I haven’t done this in a while, but last week, I went to the library, got five CDs and burned them. I’m totally unapologetic about it, too, because every single album I’ve not only purchased but still own in vinyl. Until I get around to buying one of those turntables that will convert vinyl to digital form – I saw one listed recently for a little over $100 – then I will keep at it.

So what is on my little foray this week?

Boston- Boston. Yes, THAT album with More than A Feeling, et al.
Crosby, Stills, Nash, and Young – Deja Vu – with four writers, they worked hard to be equitable, with each getting two songs, Stills/Young getting one, and the other song a cover of Joni Mitchell’s Woodstock.
Devo- Q: Are We Not Men? A: We are Devo – features one of my all-time favorite covers, Satisfaction. Incidentally, I have a schlocky instrumental album of Devo songs, done by Devo.
The Guess Who- co-founded by Randy Bachman, who later founded Bachman-Turner Overdrive, it has some decent songs. But the one that most fascinated me when i first bought it was a song I did not know before, Hang On To Your Life, which ends with the stark parts of Psalm 22.
Neil Young – Harvest. I listened to this album a LOT in my college years.

I could only take out five at a time. So what was interesting to me was what I didn’t take this time:
Allman Brothers – Brothers and Sisters. I have a colleague who burns so much Allman music for me that I may have ODed on them.
John Lennon – Rock and Roll. I bought this album on December 9, 1980, the day after Lennon died; they were sold out of Double Fantasy by the time I got to the store (Just a song or strawberries) at lunchtime. This is an oddly unsatisfying album, one I didn’t listen to much at the time. Mayne I SHOULD revisit for that reason alone.
Pretenders – the first album. It was a double album with out takes and alternate versions; almost certainly for next time.
Van Halen – the ONLY Van Halen I’ve ever owned, which I probably got for Happy Trails.

Oh, the questions: how do you feel about buying things (DVD, CDs) that you already own (VCR tapes, LPs or cassettes)? Do you avoid them? Pick only the core stuff? Seek out compilations? (Most of my early CDs were greatest hits collections of artists I already owned heavily on vinyl, such as Billy Joel and Elton John.) Do you have a mechanism to convert to newer formats?
ROG

May Ramblin'

I was listening to one of the few podcasts I follow regularly, Coverville; highly recommended, BTW. Anyway, there is sometimes a segment at the end called Musically Challenged, in which a listener provides a quiz for Coverville host Brian Ibbott, and usually for Brian’s wife Tina. Lo and behold, the quiz for episode 574 was provided by Tosy and Cosh. Tosy was the one who turned me onto Coverville.

I had requested of Brian that he play a Pete Seeger cover in honor of Pete’s 90th birthday a couple weeks ago. Well, Brian didn’t play any Pete covers on May 3, but instead dedicated the whole next show to Seeger. My request for one song became the inspiration for the entire episode. I am pleased.
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A (weird) random conversation starter from Jaquandor.
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On June 6, 2009, in honor of the quadricentennial of Henry Hudson’s trip up the river that now bears his name, a musician will be playing the Mid-Hudson Bridge, the bridge that connects Poughkeepsie and Highland, near my college town of New Paltz. Not just playing ON the bridge, but actually playing the bridge as an instrument.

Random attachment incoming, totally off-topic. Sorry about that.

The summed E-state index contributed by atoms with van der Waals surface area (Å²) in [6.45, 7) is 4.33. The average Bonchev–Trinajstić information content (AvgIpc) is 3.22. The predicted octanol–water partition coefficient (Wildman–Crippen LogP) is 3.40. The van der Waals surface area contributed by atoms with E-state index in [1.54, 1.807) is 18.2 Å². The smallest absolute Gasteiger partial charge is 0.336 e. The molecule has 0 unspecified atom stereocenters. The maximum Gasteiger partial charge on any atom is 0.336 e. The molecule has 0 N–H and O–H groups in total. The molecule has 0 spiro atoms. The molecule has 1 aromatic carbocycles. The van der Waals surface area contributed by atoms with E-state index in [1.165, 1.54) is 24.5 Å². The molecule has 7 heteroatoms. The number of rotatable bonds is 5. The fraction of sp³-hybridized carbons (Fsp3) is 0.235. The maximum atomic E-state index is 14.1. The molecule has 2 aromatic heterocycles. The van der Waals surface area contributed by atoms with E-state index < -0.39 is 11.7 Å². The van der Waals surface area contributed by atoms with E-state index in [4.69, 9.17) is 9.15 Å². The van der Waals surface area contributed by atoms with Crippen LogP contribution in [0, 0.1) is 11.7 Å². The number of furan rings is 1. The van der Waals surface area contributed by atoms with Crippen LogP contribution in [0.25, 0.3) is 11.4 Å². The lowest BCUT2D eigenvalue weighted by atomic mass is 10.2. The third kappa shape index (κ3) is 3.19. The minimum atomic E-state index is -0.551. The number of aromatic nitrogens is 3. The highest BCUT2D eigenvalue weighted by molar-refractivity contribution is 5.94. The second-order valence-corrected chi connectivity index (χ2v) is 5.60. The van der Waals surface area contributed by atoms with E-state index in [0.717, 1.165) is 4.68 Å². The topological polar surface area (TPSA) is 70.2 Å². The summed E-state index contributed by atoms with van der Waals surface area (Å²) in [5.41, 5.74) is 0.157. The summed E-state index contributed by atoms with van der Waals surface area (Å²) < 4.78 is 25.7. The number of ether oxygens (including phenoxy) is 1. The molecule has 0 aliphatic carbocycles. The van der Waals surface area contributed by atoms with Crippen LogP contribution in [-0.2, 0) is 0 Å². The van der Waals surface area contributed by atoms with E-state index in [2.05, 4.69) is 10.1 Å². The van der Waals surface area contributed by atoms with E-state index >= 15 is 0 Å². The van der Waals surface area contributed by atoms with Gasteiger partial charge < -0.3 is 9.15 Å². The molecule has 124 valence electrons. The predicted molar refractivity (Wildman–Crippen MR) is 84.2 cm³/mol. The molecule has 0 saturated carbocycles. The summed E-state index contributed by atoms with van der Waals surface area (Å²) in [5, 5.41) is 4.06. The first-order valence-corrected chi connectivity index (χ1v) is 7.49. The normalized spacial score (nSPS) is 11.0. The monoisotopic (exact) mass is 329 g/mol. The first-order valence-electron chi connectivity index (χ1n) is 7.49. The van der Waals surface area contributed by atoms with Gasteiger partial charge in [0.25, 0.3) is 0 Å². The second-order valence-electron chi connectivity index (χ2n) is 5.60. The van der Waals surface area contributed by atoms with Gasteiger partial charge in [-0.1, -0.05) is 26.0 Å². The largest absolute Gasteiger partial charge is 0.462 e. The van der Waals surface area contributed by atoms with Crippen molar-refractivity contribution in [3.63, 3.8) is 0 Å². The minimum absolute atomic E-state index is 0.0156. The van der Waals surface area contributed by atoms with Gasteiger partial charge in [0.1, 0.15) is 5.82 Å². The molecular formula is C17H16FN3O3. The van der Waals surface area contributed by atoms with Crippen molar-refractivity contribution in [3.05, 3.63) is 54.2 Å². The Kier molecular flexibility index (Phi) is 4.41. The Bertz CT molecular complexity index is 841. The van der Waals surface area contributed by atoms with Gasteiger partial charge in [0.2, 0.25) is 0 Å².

***
1981 Video Predicts The Death Of Print Newspapers.
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Mr. Frog reviews the warts-and-all complete history of Sesame Street. It includes discussion of this scene which always chokes me up:

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How to test your copyright knowledge.
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A couple television programs you should watch. They’ve already aired, but thanks to the Internet, they are easily retrievable.

One is Bill Moyers Journal of April 17. Bill interviews the executive producer of HBO’s critically-acclaimed show THE WIRE, David Simon who “talks…about inner-city crime and politics, storytelling and the future of journalism today.” I’ve never seen The Wire, but now I must watch it on DVD. But you don’t have to have watched that vaunted program to appreciate his insights.

The other is a two-part 60 Minutes report narrated by Lesley Stahl. In Part 1 she “reports on flaws in eyewitness testimony that are at the heart of the DNA exonerations of falsely convicted people like Ronald Cotton, who has now forgiven his accuser, Jennifer Thompson.” In Part 2, she “explores the task of an eyewitness to choose a criminal out of line up through memory. Jennifer Thompson falsely selected Ronald Cotton as her rapist.” Thompson and Cotton are now friends, and have co-written a book, Picking Cotton.
***
Dom Deluise as role model for Mark Evanier, of a sort.

ROG

April Ramblin'

I briefly attended that vigil for Binghamton yesterday. Would have stayed longer but for the fact that it was cold, occasionally rainy, and I had the child, who has been sick recently, in tow. She may not have understood the point of the gathering, attended by about 45, including Albany’s mayor (who, not incidentally is, running for re-election), but I still wanted her to be there. That event, along with the story in question, probably prompted this response from me.

THE best television newsperson to come out of the Capital District of New York State, Ed Dague, is in chronic pain. Touching story. I met him at least twice, which I should write about sometime, I reckon.